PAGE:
County’s COVID positivity rate up slightly, to 10.66%

State says 123 new county cases recorded in its latest set of data, collected from April 21 through April 27

Sarasota County’s COVID positivity rate inched up a bit in the latest report from the U.S. Centers for Disease Control and Prevention (CDC), reaching 10.66%, based on data averaged over the seven days through April 30.

The positivity rate that the federal agency calculated over the seven days through April 23 was 10.6%, as The Sarasota News Leader reported last week. The CDC’s April 16 report put the figure at 12.68%.

Almost exactly a year ago — in the CDC’s report for May 1, 2022 — the agency put the county positivity rate at 12.67%.

In the Florida Department of Health’s latest report for Sarasota County — reflecting data that state officials had collected from April 21 through April 27 — the county’s positivity rate was 8.7%, with 123 new cases recorded for that period.

Mirroring the situation in recent weeks, the CDC had no case data for Sarasota County in its April 26 chart, noting that no information was available.

The state Health Department in Tallahassee has been releasing COVID updates no more recently than every two weeks over the past year.

The CDC’s May 4, weekly status report for conditions in Sarasota County said the agency had calculated only 5.9 new admissions of COVID patients to county hospitals, per 100,000 residents, over the seven days through that date. The chart added that the number of county hospital beds occupied by COVID patients represented 1.9% of the total. That figure was unchanged from the April 24 CDC calculation.

In more detailed data about hospitalizations collected over the seven days through May 1, the federal agency reported that it had estimated 22 new admissions of COVID patients to county hospitals. That figure, it said, was down 28.3%, compared to the prior seven-day tally.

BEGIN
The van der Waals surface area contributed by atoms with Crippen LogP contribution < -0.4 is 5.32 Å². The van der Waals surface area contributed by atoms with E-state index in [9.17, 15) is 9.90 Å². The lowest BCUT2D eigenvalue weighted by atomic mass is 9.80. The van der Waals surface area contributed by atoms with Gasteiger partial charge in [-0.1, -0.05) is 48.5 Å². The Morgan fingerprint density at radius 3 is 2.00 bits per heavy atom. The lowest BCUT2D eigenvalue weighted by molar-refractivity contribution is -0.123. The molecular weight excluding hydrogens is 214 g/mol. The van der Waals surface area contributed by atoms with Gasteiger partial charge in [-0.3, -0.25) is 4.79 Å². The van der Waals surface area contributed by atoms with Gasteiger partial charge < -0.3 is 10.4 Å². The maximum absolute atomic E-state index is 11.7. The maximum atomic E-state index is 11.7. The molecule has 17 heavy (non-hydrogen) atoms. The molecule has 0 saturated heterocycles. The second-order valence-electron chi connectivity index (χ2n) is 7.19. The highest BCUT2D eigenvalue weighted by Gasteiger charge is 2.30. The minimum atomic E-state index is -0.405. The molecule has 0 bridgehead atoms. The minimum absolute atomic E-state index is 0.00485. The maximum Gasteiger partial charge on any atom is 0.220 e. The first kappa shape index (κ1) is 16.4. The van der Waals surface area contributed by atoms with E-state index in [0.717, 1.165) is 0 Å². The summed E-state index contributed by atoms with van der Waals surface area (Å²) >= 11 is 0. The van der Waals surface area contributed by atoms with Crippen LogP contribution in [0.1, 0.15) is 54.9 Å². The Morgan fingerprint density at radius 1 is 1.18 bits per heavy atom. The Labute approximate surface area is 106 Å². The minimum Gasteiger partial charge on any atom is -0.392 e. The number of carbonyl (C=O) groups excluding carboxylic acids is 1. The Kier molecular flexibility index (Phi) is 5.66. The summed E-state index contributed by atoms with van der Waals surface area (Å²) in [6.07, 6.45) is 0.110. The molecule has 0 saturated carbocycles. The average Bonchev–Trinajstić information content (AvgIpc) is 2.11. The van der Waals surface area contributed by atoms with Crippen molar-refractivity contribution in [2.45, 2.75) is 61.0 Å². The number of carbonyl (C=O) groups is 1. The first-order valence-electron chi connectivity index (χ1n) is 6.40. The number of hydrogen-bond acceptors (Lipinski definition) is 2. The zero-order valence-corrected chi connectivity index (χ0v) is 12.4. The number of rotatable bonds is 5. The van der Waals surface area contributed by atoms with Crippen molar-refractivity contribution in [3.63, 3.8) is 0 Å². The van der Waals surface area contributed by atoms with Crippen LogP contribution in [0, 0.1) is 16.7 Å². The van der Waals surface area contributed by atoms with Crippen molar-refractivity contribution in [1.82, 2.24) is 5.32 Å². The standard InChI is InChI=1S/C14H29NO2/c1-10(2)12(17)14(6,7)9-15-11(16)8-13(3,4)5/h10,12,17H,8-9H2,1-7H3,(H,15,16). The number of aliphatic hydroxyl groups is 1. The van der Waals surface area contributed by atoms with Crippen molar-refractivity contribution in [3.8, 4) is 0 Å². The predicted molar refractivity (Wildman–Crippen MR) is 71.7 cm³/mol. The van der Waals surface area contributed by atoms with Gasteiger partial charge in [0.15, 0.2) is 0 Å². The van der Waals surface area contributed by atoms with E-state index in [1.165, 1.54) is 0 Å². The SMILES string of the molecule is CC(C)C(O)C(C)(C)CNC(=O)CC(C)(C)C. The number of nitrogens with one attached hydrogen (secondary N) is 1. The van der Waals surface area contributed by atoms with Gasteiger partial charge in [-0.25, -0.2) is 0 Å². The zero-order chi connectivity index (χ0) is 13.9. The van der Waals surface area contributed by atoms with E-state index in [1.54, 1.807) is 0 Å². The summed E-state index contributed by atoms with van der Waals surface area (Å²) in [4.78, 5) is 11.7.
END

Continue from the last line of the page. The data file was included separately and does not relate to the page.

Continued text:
Additionally, the CDC noted that the number of Intensive Care Unit (ICU) beds in use by COVID patients in county hospitals over the seven days through May 1 represented 0.9% of the total. That was down slightly from the figure of 1% that the agency reported on April 24, based on seven days of data through that date.

Further, in its May 4 status update for Sarasota County, the CDC lowered the transmission level again to “Low,” where it had been for a couple of weeks before the agency raised it to “Medium” in its April 27 update.

Additionally, the latest CDC map showing transmission classifications statewide — representing data reported from April 20 through April 26 — put all 67 counties at the “Low” level.

Among other details in the latest state report, the Florida Department of Health noted that 7,026 new COVID cases were recorded statewide between April 21 and April 27. For the week beginning April 14, the figure was 7,396, the report showed.

Further, the Florida Department of Health said the state positivity rate for the week starting April 21 was 7.6%, which was down a bit from the 7.7% figure for the week beginning April 14.

For the week starting Feb. 17 — the earliest date in the latest relevant state chart — the positivity rate was 10.6%. The next highest level was 9.3%, for the week beginning Feb. 24; in third place was the 9.2% positivity rate calculated for the week beginning March 24.

The state report for the week of April 21 through April 27 also said that 25 deaths had been recorded during that period, bringing the total number of COVID deaths in Florida to 88,219 since the first coronavirus cases were identified in Florida — in Sarasota County, in fact — in March 2020.

Among other details in the latest CDC data, the number of county residents who have been vaccinated with the updated bivalent booster that was approved last year was 82,086. The CDC noted that 372,270 county residents are eligible for that booster; thus, the inoculation figure represented 18.9% of that total.

Further, only 36.9% of Sarasota County residents age 65 and over had received that booster as of May 4, whereas 95% of them had completed the primary vaccination series.